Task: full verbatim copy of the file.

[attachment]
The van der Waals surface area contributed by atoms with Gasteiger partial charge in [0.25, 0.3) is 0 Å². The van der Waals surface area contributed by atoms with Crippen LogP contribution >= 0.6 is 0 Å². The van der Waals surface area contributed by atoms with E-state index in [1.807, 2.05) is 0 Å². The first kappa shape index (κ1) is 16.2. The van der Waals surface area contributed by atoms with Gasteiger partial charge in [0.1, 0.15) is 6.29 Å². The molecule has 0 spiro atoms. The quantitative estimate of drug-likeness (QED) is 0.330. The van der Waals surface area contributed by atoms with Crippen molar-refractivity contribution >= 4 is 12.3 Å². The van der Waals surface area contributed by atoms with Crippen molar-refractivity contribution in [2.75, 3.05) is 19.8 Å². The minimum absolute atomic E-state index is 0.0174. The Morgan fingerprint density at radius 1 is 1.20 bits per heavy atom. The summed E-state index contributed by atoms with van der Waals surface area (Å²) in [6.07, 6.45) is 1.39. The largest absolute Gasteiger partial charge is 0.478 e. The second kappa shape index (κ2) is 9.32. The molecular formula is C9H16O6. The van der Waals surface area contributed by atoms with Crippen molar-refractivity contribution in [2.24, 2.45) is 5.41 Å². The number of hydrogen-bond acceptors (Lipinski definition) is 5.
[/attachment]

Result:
The van der Waals surface area contributed by atoms with Gasteiger partial charge in [0.25, 0.3) is 0 Å². The van der Waals surface area contributed by atoms with Crippen LogP contribution >= 0.6 is 0 Å². The van der Waals surface area contributed by atoms with E-state index in [1.807, 2.05) is 0 Å². The first kappa shape index (κ1) is 16.2. The van der Waals surface area contributed by atoms with Gasteiger partial charge in [0.1, 0.15) is 6.29 Å². The molecule has 0 spiro atoms. The quantitative estimate of drug-likeness (QED) is 0.330. The van der Waals surface area contributed by atoms with Crippen molar-refractivity contribution >= 4 is 12.3 Å². The van der Waals surface area contributed by atoms with Crippen molar-refractivity contribution in [2.75, 3.05) is 19.8 Å². The minimum absolute atomic E-state index is 0.0174. The Morgan fingerprint density at radius 1 is 1.20 bits per heavy atom. The summed E-state index contributed by atoms with van der Waals surface area (Å²) in [6.07, 6.45) is 1.39. The largest absolute Gasteiger partial charge is 0.478 e. The second kappa shape index (κ2) is 9.32. The molecular formula is C9H16O6. The van der Waals surface area contributed by atoms with Crippen molar-refractivity contribution in [2.24, 2.45) is 5.41 Å². The number of hydrogen-bond acceptors (Lipinski definition) is 5.